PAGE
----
The Untold Truth Of Native American War Bonnets

Feathered headdresses or war bonnets are of great importance in Native American culture. It's not merely an accessory that anyone can wear; rather, it's a symbol of bravery and great deeds. Unbeknownst to many, not just any Native American gets the privilege to wear a war bonnet. It's reserved for those who have gone into battle or serve high ranks within a tribe. According to Kachina House, each feather on a war bonnet represents a selfless act that was accomplished during battle or was done for the tribe. Typically, chiefs and warriors in the tribe are the ones who are entitled to wear war bonnets.

Since each part of a war bonnet is representative of a brave act, they come in different lengths and shapes. Some are fashioned to go down the length of the back, while others are made in a circular shape that looks more like a crown. Warriors may sometimes wear a war bonnet during battle, but longer and bigger war bonnets are usually only worn during important tribal ceremonies (via Old Dominion University).

Types of war bonnets

There are different types of war bonnets that Native Americans use. Perhaps the most common war bonnet depicted in the media is the one full-feathered war bonnet. However, contrary to what many believe, not all Native American tribes wear the same type of war bonnet.

One type is the trailer war bonnet, which consists of rows of feathers that extend down the wearer's back, sometimes even reaching the feet, per Indian Traders. Halo war bonnets, on the other hand, are the ones with feathers arranged around the face and head, much like a crown. Another type is the straight-up war bonnet, where long and narrow feathers are attached to the headdress in an upright position. Aside from war bonnets, there are also other headdresses common to Native American tribes, such as the roach headdress, buffalo headdress, feather headbands, and fur turbans, which are made of different materials and animal parts.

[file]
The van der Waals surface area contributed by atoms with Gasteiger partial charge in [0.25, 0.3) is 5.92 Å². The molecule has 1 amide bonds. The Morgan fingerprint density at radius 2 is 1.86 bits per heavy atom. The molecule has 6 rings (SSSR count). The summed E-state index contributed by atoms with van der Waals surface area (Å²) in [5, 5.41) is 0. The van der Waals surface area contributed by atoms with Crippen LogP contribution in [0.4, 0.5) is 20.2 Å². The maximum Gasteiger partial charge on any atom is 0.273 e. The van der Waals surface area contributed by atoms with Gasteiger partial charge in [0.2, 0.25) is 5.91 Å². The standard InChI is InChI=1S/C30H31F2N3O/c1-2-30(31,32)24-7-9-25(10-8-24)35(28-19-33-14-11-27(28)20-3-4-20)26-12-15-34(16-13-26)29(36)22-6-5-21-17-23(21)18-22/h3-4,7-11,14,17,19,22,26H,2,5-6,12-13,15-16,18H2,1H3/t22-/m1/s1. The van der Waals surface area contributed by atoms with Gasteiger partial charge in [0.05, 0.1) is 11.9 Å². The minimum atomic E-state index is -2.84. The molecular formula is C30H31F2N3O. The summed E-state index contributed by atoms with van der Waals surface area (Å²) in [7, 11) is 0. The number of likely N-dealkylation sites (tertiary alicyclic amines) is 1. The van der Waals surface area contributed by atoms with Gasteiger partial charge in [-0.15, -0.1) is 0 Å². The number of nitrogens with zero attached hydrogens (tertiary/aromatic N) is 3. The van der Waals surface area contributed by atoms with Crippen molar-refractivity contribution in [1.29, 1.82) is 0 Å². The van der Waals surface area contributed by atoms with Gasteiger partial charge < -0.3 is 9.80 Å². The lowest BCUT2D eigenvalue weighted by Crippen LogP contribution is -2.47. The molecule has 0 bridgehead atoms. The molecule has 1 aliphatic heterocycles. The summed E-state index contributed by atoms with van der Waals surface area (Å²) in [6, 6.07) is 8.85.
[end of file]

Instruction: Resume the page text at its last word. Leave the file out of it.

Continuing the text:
What do war bonnets represent?

As briefly mentioned, war bonnets represent a warrior's bravery. Male warriors within a tribe have to earn the right to wear a war bonnet, and it signifies a warrior's rank within the community. A feather is added to a war bonnet each time a valiant deed is done. In addition, in the times that it is worn during battle, a warrior is expected to never surrender his war bonnet to the enemy, thus signifying valiancy, per Khan Academy. For that reason, it means that those who have more feathers on their war bonnets are more accomplished.

Another way to gain feathers is to provide service that will be beneficial to the entire tribe. This can be done in different ways, including providing for the survival of the community or engaging in political causes that are favorable to the tribe. Other purposes of wearing a war bonnet include protection from harsh elements, ceremonies, and intimidating an enemy during battle.

Legalities of obtaining eagle feathers